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Understanding Car Crashes: It's Basic Physics

What happens to vehicles and their occupants in crashes is determined by science. "You can't argue with the laws of physics," says Griff Jones, award-winning high school physics teacher who goes behind the scenes at the Institute's Vehicle Research Center to explore the basic science behind car crashes. Using a series of vehicle maneuvers on a test track plus filmed results of vehicle crash tests, Jones explains in anything but lecture style the concept of inertia, the relationship between crash forces and inertia, momentum and impulse, and a lot more. Quote from Paul G. Hewitt, the developer of the "Conceptual Physics" curriculum and author of the best selling text book by the same name: "The video "Understanding Car Crashes: It's Basic Physics" and accompanying teacher's guide are wonderful. The pacing is excellent, the coverage fascinating, and most importantly, the physics is correct. It's a first rate teaching package. I give it five stars!" DVD contains updated footage and additional material for teachers To obtain a DVD copy, go to http://www.iihs.org/videos/default.html


 


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Understanding Car Crashes: When Physics Meets Biology
Why do some car crashes produce only minor injuries? How can a single crash of a car into a wall involve three separate collisions? Griff Jones, award-winning science teacher, returns to the Insurance Institute for Highway Safety's Vehicle Research Center to answer these questions and to examine the laws of nature that determine what happens to the human body in a crash. Jones reviews levels of organization in the body and explains how body cavities house and protect major internal organs. Through creative experiments, he explores how the third collision can cause injuries to organs. He introduces the concepts of stress and strain. He demonstrates how shockwaves can damage tissue and what happens at the cellular level. Tools from the field of injury biomechanics, like biofidelic crash test dummies, help doctors and engineers determine what works to reduce injuries and deaths in crashes. The key to preventing injuries in any type of crash, whether it's in a race car or a family sedan, is to reduce forces on occupants. Extending impact time, keeping the occupant compartment intact, and tying occupants to the compartment are what keep people safe in car crashes when physics meets biology. DVD contains additional material for teachers To obtain a DVD copy, go to http://www.iihs.org/videos/default.html





Understanding Car Crashes: When Physics Meets Biology
Why do some car crashes produce only minor injuries? How can a single crash of a car into a wall involve three separate collisions? Griff Jones, award-winning science teacher, returns to the Insurance Institute for Highway Safety's Vehicle Research Center to answer these questions and to examine the laws of nature that determine what happens to the human body in a crash. Jones reviews levels of organization in the body and explains how body cavities house and protect major internal organs. Through creative experiments, he explores how the third collision can cause injuries to organs. He introduces the concepts of stress and strain. He demonstrates how shockwaves can damage tissue and what happens at the cellular level. Tools from the field of injury biomechanics, like biofidelic crash test dummies, help doctors and engineers determine what works to reduce injuries and deaths in crashes. The key to preventing injuries in any type of crash, whether it's in a race car or a family sedan, is to reduce forces on occupants. Extending impact time, keeping the occupant compartment intact, and tying occupants to the compartment are what keep people safe in car crashes when physics meets biology. DVD contains additional material for teachers To obtain a DVD copy, go to http://www.iihs.org/videos/default.html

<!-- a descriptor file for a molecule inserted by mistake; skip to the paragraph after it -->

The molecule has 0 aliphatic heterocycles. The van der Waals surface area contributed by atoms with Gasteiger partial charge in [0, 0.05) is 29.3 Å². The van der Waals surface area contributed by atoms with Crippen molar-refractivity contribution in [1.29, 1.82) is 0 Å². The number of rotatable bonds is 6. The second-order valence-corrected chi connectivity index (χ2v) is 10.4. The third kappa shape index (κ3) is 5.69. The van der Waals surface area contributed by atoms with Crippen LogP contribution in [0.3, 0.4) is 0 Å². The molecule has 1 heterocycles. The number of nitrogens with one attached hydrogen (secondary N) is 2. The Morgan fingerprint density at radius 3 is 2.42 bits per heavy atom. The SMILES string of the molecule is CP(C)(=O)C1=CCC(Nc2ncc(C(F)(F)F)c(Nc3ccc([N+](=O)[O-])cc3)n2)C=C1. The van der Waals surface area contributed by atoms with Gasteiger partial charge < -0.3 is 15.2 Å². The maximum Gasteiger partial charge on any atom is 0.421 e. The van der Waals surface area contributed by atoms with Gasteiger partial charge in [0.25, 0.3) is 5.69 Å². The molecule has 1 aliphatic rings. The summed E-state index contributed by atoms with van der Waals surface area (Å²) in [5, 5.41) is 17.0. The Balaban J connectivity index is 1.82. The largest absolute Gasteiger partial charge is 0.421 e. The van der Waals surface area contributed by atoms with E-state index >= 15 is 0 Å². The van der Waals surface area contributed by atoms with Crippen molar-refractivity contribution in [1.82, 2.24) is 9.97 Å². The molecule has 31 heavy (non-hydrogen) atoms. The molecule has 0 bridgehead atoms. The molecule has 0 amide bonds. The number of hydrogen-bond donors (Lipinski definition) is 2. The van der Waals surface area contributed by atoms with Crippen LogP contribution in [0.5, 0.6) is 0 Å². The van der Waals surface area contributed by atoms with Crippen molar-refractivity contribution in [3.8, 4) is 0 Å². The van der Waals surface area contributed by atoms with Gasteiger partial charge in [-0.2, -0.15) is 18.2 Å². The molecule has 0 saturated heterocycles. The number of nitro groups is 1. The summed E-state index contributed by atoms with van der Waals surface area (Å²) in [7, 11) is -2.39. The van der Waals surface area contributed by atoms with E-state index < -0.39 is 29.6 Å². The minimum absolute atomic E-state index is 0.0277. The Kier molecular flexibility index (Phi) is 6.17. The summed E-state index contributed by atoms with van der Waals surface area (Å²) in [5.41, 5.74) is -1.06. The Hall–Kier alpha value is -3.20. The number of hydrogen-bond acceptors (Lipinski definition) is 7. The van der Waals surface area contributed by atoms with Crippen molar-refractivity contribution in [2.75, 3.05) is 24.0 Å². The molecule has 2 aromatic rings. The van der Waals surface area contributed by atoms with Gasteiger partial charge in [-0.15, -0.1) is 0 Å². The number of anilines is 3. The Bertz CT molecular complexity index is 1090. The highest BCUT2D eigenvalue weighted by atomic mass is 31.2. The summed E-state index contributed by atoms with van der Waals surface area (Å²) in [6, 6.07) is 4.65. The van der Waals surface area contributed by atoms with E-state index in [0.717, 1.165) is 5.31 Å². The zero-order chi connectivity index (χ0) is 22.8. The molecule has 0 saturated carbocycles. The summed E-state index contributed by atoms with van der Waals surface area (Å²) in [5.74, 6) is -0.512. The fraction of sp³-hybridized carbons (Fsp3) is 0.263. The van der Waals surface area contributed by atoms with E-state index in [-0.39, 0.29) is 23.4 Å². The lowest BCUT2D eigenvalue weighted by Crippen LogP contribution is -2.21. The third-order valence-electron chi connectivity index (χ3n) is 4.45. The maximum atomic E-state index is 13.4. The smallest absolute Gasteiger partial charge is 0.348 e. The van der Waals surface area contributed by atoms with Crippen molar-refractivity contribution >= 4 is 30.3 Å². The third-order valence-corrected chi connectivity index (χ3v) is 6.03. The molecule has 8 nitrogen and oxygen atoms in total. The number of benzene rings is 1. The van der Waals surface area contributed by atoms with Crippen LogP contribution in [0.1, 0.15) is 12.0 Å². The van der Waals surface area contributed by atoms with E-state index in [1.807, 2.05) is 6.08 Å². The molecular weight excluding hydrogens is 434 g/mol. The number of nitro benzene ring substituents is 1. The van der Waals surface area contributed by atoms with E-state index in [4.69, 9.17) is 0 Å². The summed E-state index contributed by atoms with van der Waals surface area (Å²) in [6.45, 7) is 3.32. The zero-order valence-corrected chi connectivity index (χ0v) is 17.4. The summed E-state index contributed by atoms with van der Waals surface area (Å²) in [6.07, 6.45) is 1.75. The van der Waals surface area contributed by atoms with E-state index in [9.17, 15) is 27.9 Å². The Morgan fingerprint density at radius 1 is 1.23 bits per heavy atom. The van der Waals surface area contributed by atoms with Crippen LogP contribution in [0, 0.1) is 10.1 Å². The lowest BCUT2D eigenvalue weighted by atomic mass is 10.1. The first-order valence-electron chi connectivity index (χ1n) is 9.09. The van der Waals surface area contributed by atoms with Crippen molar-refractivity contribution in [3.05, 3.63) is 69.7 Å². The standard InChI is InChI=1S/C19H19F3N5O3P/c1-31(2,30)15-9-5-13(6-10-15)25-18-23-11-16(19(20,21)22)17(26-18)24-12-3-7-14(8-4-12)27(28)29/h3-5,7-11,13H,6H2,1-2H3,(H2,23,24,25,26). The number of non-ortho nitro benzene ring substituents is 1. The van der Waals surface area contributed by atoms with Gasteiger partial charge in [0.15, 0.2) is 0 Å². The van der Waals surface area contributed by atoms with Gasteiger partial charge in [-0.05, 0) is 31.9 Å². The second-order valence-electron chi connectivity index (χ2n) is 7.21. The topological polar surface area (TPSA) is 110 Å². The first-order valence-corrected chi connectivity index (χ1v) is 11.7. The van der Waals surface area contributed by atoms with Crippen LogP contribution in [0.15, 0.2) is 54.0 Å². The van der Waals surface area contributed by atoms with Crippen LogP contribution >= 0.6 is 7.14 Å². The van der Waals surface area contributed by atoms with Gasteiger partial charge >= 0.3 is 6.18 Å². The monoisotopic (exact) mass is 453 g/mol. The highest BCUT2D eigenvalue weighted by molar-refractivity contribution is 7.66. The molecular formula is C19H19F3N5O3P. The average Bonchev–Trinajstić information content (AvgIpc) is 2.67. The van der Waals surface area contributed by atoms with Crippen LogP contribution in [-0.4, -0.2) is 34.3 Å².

Reducing Your Risks In The Crash
The best way to reduce the risks is to make sure everyone in the vehicle is effectively restrained. This video uses test footage of what happens during crashes to show how to get the most from occupant restraints. For example, it shows how to buckle up properly and why you should sit back from the steering wheel and airbag. To obtain a DVD copy, go to http://www.iihs.org/videos/default.html





Inside IIHS: Crash test dummies at work
The "Inside IIHS" series of videos offers a behind-the-scenes glimpse of the work of the Insurance Institute for Highway Safety's Vehicle Research Center. "Inside IIHS: Crash test dummies at work" is the first video in this series. This video explores the types of dummies the Institute uses, how they are calibrated and the technology they contain for gathering information. More information at http://www.iihs.org





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